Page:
"I actually like to play players like that because it lets me be aggressive, and I can take time on the ball," said Anisimova.

As for the wind, Anisimova was able to take the advice of USTA coach Erik Kortland.  "The weather conditions are tough, but I always know how to play tactically," said Anisimova, who also works with coach Nick Saviano, as well as her parents. "My coach tells me to go for big targets and put extra spin on my serve, so that helped me today."

No. 8 seed Sonya Kenin advanced with a 6-4, 6-1 win over Mira Antonitsch of Austria to set up a round of 16 match with Lahey on Thursday, while Taylor Johnson, who took out No. 6 seed Amina Anshba of Russia Monday, followed that up with a 6-4, 6-4 win over German qualifier Irina Cantos Siemers.  Johnson will play Andrianjafitrimo of France, who took out No. 10 seed and ITF Grade 1 College Park champion Claire Liu 2-6, 6-4, 6-1.  Anismova will play No. 13 seed Viktoria Kuzmova of Slovakia in the third round. Kuzmova, seeded by virtue of her WTA ranking of 295, beat Canada Grade 1 champion Iga Swiatek of Poland 6-2, 6-2.

Top seed Anastasia Potapova of Russia defeated wild card Nicole Mossmer 6-3, 6-3 in a rain interrupted match, setting up a third round meeting with Great Britain's Katie Swan. Swan defeated College Park finalist Xiyu Wang of China 6-2, 7-5.

Seven US girls will play their second round matches on Wednesday: qualifier Hailey Baptiste, No. 9 seed Usue Arconada, No. 16 seed Alexandra Sanford, lucky loser Vanessa Ong, No. 5 seed Kayla Day, qualifier Kylie McKenzie, and wild card Carson Branstine.

The girls draw is here.

The surprise result of the eight boys second round singles matches played Tuesday was Yshai Oliel's 4-6, 6-2, 7-6(2) win over No. 2 seed and Wimbledon boys finalist Alex De Minaur of Australia. The 16-year-old from Israel faced a match point serving at 4-5 in the third, but saved it in a tense rally.

"It was long rally and after like 20 shots, he missed it," said the 2016 French Open boys doubles champion. "I was very solid and in a lot of pressure, I get more balls into the court to see what happens and he just missed it."

Oliel has been identified as the next great Israeli player since he won the Junior Orange Bowl 12s back in 2012, and it's a designation he's ambivalent about.

"I like it and I don't like it," the left-hander said of the amount of attention he receives in his home country. "It gives me more confidence and the will to play good, to say to everybody I'm good player, that I can try my best in every match to be tough, never give up in a game, and I think that's what I did today. I got a lot of messages today and I very like that people love me, appreciate what I do for Israel and myself. I hope to do good results for all my country."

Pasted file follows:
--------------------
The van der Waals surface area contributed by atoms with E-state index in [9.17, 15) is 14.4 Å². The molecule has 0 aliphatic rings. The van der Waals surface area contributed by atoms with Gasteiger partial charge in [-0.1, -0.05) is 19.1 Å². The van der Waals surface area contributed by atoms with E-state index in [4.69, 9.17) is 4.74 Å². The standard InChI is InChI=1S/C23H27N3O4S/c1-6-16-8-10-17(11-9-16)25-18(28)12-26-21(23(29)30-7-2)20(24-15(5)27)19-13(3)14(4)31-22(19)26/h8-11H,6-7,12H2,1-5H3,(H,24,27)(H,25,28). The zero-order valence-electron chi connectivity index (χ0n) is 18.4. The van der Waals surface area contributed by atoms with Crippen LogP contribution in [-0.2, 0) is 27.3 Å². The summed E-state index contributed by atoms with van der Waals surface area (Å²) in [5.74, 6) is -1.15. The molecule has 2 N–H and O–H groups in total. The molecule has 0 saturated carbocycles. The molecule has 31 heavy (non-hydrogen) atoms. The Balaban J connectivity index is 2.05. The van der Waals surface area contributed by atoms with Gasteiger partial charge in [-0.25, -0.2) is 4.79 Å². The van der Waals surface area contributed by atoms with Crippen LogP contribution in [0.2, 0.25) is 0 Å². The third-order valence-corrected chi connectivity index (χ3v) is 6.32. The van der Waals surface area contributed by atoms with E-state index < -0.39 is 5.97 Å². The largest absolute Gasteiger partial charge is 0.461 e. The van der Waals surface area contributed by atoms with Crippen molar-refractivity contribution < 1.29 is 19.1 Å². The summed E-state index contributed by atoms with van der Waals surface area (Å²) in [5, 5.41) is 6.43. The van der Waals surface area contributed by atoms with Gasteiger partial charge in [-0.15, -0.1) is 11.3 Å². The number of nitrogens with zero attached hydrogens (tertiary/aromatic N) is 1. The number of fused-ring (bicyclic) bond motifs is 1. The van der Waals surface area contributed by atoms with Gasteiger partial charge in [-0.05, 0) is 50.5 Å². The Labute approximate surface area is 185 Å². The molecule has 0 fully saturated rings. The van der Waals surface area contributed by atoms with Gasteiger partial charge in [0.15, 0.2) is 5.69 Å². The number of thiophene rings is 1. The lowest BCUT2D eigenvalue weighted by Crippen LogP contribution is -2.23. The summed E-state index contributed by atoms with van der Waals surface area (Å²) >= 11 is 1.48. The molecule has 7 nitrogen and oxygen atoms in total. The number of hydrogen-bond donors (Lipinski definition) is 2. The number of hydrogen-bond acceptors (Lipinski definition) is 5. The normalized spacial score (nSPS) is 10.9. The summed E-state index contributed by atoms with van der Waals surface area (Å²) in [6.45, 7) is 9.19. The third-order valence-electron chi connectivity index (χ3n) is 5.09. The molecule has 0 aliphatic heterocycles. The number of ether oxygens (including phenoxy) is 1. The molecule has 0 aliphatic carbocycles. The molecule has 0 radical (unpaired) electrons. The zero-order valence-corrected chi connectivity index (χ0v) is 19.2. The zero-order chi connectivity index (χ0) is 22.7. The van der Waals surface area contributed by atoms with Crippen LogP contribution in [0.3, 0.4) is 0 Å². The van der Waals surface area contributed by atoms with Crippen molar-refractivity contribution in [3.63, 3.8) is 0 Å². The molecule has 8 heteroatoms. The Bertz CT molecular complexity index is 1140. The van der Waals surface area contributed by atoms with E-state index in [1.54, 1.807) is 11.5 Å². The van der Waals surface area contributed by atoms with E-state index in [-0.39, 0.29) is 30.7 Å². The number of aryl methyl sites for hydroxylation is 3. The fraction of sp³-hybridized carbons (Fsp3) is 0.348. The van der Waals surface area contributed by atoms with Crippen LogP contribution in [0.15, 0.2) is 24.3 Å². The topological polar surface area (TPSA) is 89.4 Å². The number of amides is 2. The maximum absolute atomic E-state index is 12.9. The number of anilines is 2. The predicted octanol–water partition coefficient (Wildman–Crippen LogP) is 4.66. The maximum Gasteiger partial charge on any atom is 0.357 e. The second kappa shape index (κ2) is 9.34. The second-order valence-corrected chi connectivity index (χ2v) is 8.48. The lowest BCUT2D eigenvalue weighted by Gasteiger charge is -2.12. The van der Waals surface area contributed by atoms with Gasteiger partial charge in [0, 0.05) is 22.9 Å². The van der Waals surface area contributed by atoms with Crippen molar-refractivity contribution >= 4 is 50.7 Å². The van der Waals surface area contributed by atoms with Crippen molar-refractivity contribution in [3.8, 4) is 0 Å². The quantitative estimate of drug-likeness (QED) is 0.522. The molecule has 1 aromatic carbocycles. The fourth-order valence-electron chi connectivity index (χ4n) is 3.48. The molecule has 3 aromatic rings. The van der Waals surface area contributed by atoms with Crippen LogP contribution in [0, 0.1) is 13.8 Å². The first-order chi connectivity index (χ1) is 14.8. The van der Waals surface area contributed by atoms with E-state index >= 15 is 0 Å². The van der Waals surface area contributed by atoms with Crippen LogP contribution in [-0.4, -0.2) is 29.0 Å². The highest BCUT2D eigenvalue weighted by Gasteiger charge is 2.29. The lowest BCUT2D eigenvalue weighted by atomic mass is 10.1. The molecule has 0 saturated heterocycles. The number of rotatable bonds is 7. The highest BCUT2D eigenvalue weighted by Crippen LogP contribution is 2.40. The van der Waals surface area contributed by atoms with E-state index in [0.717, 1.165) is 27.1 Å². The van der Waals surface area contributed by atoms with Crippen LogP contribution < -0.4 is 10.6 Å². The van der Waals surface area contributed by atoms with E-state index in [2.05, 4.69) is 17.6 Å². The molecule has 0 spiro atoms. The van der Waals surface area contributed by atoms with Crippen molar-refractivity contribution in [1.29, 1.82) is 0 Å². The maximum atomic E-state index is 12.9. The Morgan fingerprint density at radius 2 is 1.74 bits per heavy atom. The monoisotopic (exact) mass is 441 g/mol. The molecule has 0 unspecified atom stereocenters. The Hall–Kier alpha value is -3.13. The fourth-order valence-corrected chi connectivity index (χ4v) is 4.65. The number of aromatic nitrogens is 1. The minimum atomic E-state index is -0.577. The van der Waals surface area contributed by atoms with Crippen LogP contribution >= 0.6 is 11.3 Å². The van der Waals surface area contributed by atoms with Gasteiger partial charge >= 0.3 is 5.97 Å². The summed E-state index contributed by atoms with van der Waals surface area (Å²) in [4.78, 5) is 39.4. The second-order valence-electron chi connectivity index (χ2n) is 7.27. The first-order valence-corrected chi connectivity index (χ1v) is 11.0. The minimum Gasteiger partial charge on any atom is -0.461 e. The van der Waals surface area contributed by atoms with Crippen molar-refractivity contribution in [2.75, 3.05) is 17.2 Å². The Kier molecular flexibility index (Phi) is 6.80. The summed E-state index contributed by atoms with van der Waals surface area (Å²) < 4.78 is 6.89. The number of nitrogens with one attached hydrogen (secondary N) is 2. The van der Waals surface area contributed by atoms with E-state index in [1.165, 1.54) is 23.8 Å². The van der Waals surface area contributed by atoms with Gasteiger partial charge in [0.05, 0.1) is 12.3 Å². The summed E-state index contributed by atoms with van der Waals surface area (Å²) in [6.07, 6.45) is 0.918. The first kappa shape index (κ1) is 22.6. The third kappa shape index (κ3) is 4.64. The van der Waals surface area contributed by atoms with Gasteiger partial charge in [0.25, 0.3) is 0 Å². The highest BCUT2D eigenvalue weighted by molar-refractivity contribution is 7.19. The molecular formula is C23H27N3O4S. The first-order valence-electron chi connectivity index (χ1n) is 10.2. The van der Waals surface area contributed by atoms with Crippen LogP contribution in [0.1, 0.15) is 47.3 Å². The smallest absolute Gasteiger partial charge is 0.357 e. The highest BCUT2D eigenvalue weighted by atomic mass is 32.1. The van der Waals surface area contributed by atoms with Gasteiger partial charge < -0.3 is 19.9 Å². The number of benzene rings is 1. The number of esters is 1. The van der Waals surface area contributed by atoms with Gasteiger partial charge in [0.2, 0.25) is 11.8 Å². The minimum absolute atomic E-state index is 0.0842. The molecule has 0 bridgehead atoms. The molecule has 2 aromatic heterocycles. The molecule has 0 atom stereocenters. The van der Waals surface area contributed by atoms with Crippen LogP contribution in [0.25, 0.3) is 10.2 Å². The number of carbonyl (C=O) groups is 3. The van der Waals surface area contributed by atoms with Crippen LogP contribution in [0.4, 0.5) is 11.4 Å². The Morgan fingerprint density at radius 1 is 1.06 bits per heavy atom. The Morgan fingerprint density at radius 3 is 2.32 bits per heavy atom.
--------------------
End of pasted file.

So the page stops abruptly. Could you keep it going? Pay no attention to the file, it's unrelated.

De Minaur was one of two boys seeds to fall on Tuesday, with No. 8 seed Genaro Olivieri of Argentina going out to Italian qualifier Riccardo Balzerani of Italy 4-6, 6-3, 6-4.

Top seed Stefanos Tsitsipas defeated Blake Ellis of Australia 6-2, 7-5.

US boys went 0-4 on Tuesday, with No. 5 seed and College Park champion Miomir Kecmanovic of Serbia beating Brandon Holt 7-5, 6-2, No. 13 seed Nicola Kuhn of Spain defeating Sam Riffice 6-2, 4-6, 6-1, No. 12 seed Youssef Hossam of Egypt downing qualifier Alafia Ayeni 6-3, 6-2 and No. 14 seed Marvin Moeller beating wild card Alexandre Rotsaert 6-2, 6-3.

Four US boys will be in action in Wednesday's second round: JJ Wolf, Sebastian Korda, qualifier Patrick Kypson and No. 3 seed Ulises Blanch.

The boys singles draw is here.

The first round of doubles was completed today, with the top seeds, Ulises Blanch and Japan's Yosuke Watanuki, losing to wild cards Sean Sculley and Nick Stachowiak 6-4, 2-6, 10-8.  The day's second rain delay came with the match tiebreaker at 2-2 and when the players returned, Sculley and Stachowiak won three straight points.  But Blanch and Watanuki when three straight points and at the change of ends it was 6-6.  With a minibreak the previous point, Watanuki had the match on his racquet at 8-7 but he lost both of his serves and Stachowiak and Sculley, the Kalamazoo 18s doubles finalists, closed it out on their first opportunity.

Kalamazoo champions JJ Wolf and John McNally, seeded No. 5, did not advance to the second round, dropping their match to Toru Horie and Yuta Shimizu of Japan 6-1, 6-7(6), 10-7.

The boys doubles draw is here.

After top seeds Olesya Pervushina and Potapova were defeated in the first round yesterday by wild cards Ena Shibahara and Jada Hart, there was another upset today.  When Caty McNally (playing with Subhash) had to withdraw due to her ankle sprain on Monday, Ann Li and Baptiste got into the draw as alternates.  Today Baptiste and Li defeated No. 2 seed Anshba and Katarina Zavatska of Ukraine 6-2, 3-6, 10-7.

The girls doubles draw is here.